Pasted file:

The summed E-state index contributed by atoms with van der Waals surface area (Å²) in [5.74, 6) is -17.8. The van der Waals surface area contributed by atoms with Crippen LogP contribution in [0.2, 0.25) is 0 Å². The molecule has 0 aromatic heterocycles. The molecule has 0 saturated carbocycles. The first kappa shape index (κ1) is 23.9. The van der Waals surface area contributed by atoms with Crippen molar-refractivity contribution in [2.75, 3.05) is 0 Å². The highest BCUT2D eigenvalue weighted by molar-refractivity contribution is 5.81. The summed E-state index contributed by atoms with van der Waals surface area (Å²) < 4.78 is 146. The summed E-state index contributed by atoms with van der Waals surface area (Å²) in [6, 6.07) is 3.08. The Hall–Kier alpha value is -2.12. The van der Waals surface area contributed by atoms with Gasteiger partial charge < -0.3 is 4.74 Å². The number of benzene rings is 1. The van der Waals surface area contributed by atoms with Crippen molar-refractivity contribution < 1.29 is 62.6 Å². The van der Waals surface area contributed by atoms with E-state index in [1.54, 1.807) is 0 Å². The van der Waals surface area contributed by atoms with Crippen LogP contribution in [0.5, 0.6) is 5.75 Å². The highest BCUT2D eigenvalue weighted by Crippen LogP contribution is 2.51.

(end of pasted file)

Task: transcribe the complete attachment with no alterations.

The summed E-state index contributed by atoms with van der Waals surface area (Å²) in [5.74, 6) is -17.8. The van der Waals surface area contributed by atoms with Crippen LogP contribution in [0.2, 0.25) is 0 Å². The molecule has 0 aromatic heterocycles. The molecule has 0 saturated carbocycles. The first kappa shape index (κ1) is 23.9. The van der Waals surface area contributed by atoms with Crippen molar-refractivity contribution in [2.75, 3.05) is 0 Å². The highest BCUT2D eigenvalue weighted by molar-refractivity contribution is 5.81. The summed E-state index contributed by atoms with van der Waals surface area (Å²) < 4.78 is 146. The summed E-state index contributed by atoms with van der Waals surface area (Å²) in [6, 6.07) is 3.08. The Hall–Kier alpha value is -2.12. The van der Waals surface area contributed by atoms with Gasteiger partial charge < -0.3 is 4.74 Å². The number of benzene rings is 1. The van der Waals surface area contributed by atoms with Crippen molar-refractivity contribution < 1.29 is 62.6 Å². The van der Waals surface area contributed by atoms with E-state index in [1.54, 1.807) is 0 Å². The van der Waals surface area contributed by atoms with Crippen LogP contribution in [0.5, 0.6) is 5.75 Å². The highest BCUT2D eigenvalue weighted by Crippen LogP contribution is 2.51.